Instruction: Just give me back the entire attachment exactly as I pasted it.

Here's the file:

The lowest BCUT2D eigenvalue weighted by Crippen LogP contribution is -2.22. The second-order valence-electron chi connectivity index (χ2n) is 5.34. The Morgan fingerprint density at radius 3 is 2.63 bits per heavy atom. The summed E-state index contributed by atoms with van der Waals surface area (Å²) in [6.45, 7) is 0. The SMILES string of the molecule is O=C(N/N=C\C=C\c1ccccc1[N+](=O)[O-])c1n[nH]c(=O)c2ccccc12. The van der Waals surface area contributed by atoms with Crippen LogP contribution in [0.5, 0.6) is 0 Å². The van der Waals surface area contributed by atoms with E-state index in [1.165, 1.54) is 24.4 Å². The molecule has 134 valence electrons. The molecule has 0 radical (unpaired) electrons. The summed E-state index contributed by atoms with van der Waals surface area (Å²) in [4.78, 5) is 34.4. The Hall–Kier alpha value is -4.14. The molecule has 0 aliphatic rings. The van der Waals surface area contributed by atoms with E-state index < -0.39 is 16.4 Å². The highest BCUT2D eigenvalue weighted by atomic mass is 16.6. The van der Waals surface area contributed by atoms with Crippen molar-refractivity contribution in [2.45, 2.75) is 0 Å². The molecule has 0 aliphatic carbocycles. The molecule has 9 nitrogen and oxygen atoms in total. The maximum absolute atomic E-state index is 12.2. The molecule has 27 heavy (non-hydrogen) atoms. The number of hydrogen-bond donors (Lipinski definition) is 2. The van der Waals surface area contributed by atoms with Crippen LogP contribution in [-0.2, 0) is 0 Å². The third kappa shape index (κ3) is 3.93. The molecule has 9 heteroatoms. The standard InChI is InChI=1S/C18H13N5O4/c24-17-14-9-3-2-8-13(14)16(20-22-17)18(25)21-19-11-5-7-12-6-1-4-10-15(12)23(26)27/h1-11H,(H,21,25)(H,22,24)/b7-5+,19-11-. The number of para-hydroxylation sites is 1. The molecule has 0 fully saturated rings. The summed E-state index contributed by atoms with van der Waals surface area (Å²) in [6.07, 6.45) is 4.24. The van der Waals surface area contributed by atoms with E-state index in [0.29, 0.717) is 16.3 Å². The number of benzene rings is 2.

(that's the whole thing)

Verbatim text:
The lowest BCUT2D eigenvalue weighted by Crippen LogP contribution is -2.22. The second-order valence-electron chi connectivity index (χ2n) is 5.34. The Morgan fingerprint density at radius 3 is 2.63 bits per heavy atom. The summed E-state index contributed by atoms with van der Waals surface area (Å²) in [6.45, 7) is 0. The SMILES string of the molecule is O=C(N/N=C\C=C\c1ccccc1[N+](=O)[O-])c1n[nH]c(=O)c2ccccc12. The van der Waals surface area contributed by atoms with Crippen LogP contribution in [0.5, 0.6) is 0 Å². The van der Waals surface area contributed by atoms with E-state index in [1.165, 1.54) is 24.4 Å². The molecule has 134 valence electrons. The molecule has 0 radical (unpaired) electrons. The summed E-state index contributed by atoms with van der Waals surface area (Å²) in [4.78, 5) is 34.4. The Hall–Kier alpha value is -4.14. The molecule has 0 aliphatic rings. The van der Waals surface area contributed by atoms with E-state index < -0.39 is 16.4 Å². The highest BCUT2D eigenvalue weighted by atomic mass is 16.6. The van der Waals surface area contributed by atoms with Crippen molar-refractivity contribution in [2.45, 2.75) is 0 Å². The molecule has 0 aliphatic carbocycles. The molecule has 9 nitrogen and oxygen atoms in total. The maximum absolute atomic E-state index is 12.2. The molecule has 27 heavy (non-hydrogen) atoms. The number of hydrogen-bond donors (Lipinski definition) is 2. The van der Waals surface area contributed by atoms with Crippen LogP contribution in [-0.2, 0) is 0 Å². The third kappa shape index (κ3) is 3.93. The molecule has 9 heteroatoms. The standard InChI is InChI=1S/C18H13N5O4/c24-17-14-9-3-2-8-13(14)16(20-22-17)18(25)21-19-11-5-7-12-6-1-4-10-15(12)23(26)27/h1-11H,(H,21,25)(H,22,24)/b7-5+,19-11-. The number of para-hydroxylation sites is 1. The molecule has 0 fully saturated rings. The summed E-state index contributed by atoms with van der Waals surface area (Å²) in [6.07, 6.45) is 4.24. The van der Waals surface area contributed by atoms with E-state index in [0.29, 0.717) is 16.3 Å². The number of benzene rings is 2.